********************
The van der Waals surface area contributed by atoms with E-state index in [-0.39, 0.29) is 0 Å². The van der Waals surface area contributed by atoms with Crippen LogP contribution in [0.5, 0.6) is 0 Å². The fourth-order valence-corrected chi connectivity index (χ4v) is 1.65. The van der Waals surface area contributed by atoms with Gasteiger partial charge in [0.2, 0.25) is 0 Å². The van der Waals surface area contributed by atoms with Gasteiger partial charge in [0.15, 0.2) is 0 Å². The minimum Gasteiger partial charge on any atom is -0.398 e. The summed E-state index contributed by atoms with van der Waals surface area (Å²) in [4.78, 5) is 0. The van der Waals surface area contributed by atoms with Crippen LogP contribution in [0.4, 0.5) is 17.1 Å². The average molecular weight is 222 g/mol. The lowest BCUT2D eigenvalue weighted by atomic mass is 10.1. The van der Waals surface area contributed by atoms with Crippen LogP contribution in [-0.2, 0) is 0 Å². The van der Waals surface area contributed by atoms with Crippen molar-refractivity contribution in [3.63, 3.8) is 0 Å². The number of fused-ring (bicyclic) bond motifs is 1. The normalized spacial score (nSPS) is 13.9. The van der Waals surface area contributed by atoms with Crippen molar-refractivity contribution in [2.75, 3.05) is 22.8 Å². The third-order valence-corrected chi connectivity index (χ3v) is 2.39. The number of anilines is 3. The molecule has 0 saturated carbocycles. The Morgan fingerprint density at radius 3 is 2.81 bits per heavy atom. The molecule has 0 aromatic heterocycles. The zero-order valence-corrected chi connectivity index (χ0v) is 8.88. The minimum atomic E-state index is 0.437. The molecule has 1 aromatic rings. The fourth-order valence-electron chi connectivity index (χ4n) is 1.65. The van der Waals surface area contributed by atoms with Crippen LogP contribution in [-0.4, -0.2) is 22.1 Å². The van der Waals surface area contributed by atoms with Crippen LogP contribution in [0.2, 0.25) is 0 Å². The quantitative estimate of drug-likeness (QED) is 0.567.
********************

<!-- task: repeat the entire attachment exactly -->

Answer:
The van der Waals surface area contributed by atoms with E-state index in [-0.39, 0.29) is 0 Å². The van der Waals surface area contributed by atoms with Crippen LogP contribution in [0.5, 0.6) is 0 Å². The fourth-order valence-corrected chi connectivity index (χ4v) is 1.65. The van der Waals surface area contributed by atoms with Gasteiger partial charge in [0.2, 0.25) is 0 Å². The van der Waals surface area contributed by atoms with Gasteiger partial charge in [0.15, 0.2) is 0 Å². The minimum Gasteiger partial charge on any atom is -0.398 e. The summed E-state index contributed by atoms with van der Waals surface area (Å²) in [4.78, 5) is 0. The van der Waals surface area contributed by atoms with Crippen LogP contribution in [0.4, 0.5) is 17.1 Å². The average molecular weight is 222 g/mol. The lowest BCUT2D eigenvalue weighted by atomic mass is 10.1. The van der Waals surface area contributed by atoms with Crippen LogP contribution in [-0.2, 0) is 0 Å². The van der Waals surface area contributed by atoms with Crippen molar-refractivity contribution in [3.63, 3.8) is 0 Å². The number of fused-ring (bicyclic) bond motifs is 1. The normalized spacial score (nSPS) is 13.9. The van der Waals surface area contributed by atoms with Crippen molar-refractivity contribution in [2.75, 3.05) is 22.8 Å². The third-order valence-corrected chi connectivity index (χ3v) is 2.39. The number of anilines is 3. The molecule has 0 saturated carbocycles. The Morgan fingerprint density at radius 3 is 2.81 bits per heavy atom. The molecule has 0 aromatic heterocycles. The zero-order valence-corrected chi connectivity index (χ0v) is 8.88. The minimum atomic E-state index is 0.437. The molecule has 1 aromatic rings. The fourth-order valence-electron chi connectivity index (χ4n) is 1.65. The van der Waals surface area contributed by atoms with Crippen LogP contribution in [-0.4, -0.2) is 22.1 Å². The van der Waals surface area contributed by atoms with Crippen LogP contribution in [0.2, 0.25) is 0 Å². The quantitative estimate of drug-likeness (QED) is 0.567.